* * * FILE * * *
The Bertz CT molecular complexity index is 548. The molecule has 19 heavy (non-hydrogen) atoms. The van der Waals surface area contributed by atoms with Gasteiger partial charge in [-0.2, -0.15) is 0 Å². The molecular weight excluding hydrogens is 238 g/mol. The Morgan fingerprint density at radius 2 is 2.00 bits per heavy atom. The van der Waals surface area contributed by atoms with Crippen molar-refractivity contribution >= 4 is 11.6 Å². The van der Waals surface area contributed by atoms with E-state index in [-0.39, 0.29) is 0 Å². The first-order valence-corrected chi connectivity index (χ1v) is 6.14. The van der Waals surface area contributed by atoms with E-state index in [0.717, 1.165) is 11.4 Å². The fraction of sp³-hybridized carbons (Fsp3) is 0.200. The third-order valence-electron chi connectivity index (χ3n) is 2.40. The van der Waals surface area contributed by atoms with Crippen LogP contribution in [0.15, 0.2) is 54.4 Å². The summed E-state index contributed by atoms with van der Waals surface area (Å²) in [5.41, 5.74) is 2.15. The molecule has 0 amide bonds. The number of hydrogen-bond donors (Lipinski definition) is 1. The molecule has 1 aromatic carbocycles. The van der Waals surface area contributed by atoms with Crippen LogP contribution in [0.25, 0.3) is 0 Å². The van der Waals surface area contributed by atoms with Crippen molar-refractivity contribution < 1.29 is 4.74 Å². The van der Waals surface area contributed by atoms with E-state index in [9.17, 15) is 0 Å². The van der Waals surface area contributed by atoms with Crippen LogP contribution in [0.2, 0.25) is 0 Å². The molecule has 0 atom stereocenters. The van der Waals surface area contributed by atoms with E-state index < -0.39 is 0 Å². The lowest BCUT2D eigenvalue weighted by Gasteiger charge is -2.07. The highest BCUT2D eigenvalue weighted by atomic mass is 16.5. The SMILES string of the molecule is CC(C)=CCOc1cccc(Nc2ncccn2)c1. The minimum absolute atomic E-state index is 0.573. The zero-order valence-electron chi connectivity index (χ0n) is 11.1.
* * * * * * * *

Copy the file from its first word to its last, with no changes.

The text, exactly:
The Bertz CT molecular complexity index is 548. The molecule has 19 heavy (non-hydrogen) atoms. The van der Waals surface area contributed by atoms with Gasteiger partial charge in [-0.2, -0.15) is 0 Å². The molecular weight excluding hydrogens is 238 g/mol. The Morgan fingerprint density at radius 2 is 2.00 bits per heavy atom. The van der Waals surface area contributed by atoms with Crippen molar-refractivity contribution >= 4 is 11.6 Å². The van der Waals surface area contributed by atoms with E-state index in [-0.39, 0.29) is 0 Å². The first-order valence-corrected chi connectivity index (χ1v) is 6.14. The van der Waals surface area contributed by atoms with E-state index in [0.717, 1.165) is 11.4 Å². The fraction of sp³-hybridized carbons (Fsp3) is 0.200. The third-order valence-electron chi connectivity index (χ3n) is 2.40. The van der Waals surface area contributed by atoms with Crippen LogP contribution in [0.15, 0.2) is 54.4 Å². The summed E-state index contributed by atoms with van der Waals surface area (Å²) in [5.41, 5.74) is 2.15. The molecule has 0 amide bonds. The number of hydrogen-bond donors (Lipinski definition) is 1. The molecule has 1 aromatic carbocycles. The van der Waals surface area contributed by atoms with Crippen LogP contribution in [0.25, 0.3) is 0 Å². The van der Waals surface area contributed by atoms with Crippen molar-refractivity contribution < 1.29 is 4.74 Å². The van der Waals surface area contributed by atoms with E-state index in [9.17, 15) is 0 Å². The van der Waals surface area contributed by atoms with Crippen LogP contribution in [0.2, 0.25) is 0 Å². The molecule has 0 atom stereocenters. The van der Waals surface area contributed by atoms with E-state index < -0.39 is 0 Å². The lowest BCUT2D eigenvalue weighted by Gasteiger charge is -2.07. The highest BCUT2D eigenvalue weighted by atomic mass is 16.5. The SMILES string of the molecule is CC(C)=CCOc1cccc(Nc2ncccn2)c1. The minimum absolute atomic E-state index is 0.573. The zero-order valence-electron chi connectivity index (χ0n) is 11.1.